Former Computer Technician in Douglasville, Georgia Arrested for Hacking into Government Computer Systems in Southern California (August 25, 2003)
DOJ Seal
August 25, 2003

Federal Bureau of Investigation
Los Angeles Field Office
11000 Wilshire Blvd.
Los Angeles, CA 90024
(310) 996-3341, 3342, 3343
Fax: (310) 996.3345
Contact: Cheryl Mimura
(310) 996-3342
Arif Alikhan
Assistant United States Attorney
(213) 237-2476

Former Computer Technician in Georgia Arrested for Hacking into Government Computer Systems in Southern California

A Georgia man was arrested on Friday for hacking into government computer systems used for telephone call centers including the Los Angeles County Department of Children and Family Service’s Child Protection Hotline.

Walter Wiggs, a 44-year-old resident of Douglasville, Georgia, was arrested at his residence by Special Agents of the Los Angeles and Atlanta FBI field offices on federal charges of gaining unauthorized access to a protected computer.

According to the criminal complaint filed in the U.S. District Court in Los Angeles, Wiggs was previously employed as a computer technician for Technology for Business Corporation (TFBC), a Manhattan Beach-based technology corporation. TFBC specializes in developing customized software including an interactive voice response system for telephone call centers. TFBC customers include numerous government agencies and private companies.

Wiggs was laid off from his position as a computer technician for TFBC in June 2003. He subsequently used a computer at his home in Douglasville, Georgia to gain unauthorized access to approximately 13 computers that used TFBC’s interactive voice response software including systems used by the Los Angeles County Department of Children and Family Services, City of San Diego, City of Modesto and the Orange County District Attorney’s Office.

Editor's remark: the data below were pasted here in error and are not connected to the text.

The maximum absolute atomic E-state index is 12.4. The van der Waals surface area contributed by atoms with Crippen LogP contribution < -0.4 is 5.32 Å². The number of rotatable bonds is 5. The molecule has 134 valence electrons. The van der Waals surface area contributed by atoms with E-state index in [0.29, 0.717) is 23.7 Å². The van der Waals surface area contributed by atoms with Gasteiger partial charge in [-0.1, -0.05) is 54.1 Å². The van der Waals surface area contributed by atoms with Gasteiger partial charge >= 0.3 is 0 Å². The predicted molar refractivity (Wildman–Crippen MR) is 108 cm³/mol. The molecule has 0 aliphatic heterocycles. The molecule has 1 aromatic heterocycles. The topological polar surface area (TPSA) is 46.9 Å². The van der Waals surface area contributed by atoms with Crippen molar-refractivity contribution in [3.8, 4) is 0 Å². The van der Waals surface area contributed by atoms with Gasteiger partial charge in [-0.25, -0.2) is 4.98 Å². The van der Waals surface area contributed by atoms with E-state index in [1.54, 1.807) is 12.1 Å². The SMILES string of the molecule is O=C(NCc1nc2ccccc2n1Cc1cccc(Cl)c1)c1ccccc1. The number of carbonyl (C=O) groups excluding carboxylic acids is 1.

In particular, Wiggs caused significant disruption to the Los Angeles County Child Protection Hotline from July 1, 2003 through July 4, 2003 by deleting critical configuration files from the system. As set forth in the complaint, the hotline is used by citizens as well as police officers, hospitals, and mental health workers to report cases of child abuse or neglect that require an immediate response. After the system was disabled, callers to the hotline were unable to speak to an agency official or the calls were significantly delayed.

Wiggs made an initial appearance before a U.S. Magistrate Judge in Atlanta, Georgia on Friday and is currently in federal custody.

This case was investigated by the FBI Los Angeles Cyber Crime Division. The prosecution is being handled by the Computer Crimes Section of the United States Attorney’s Office in Los Angeles. CONTACT: FBI Spokesperson Cheryl Mimura, (310) 996-3342

Assistant United States Attorney Arif Alikhan, (213) 237-2476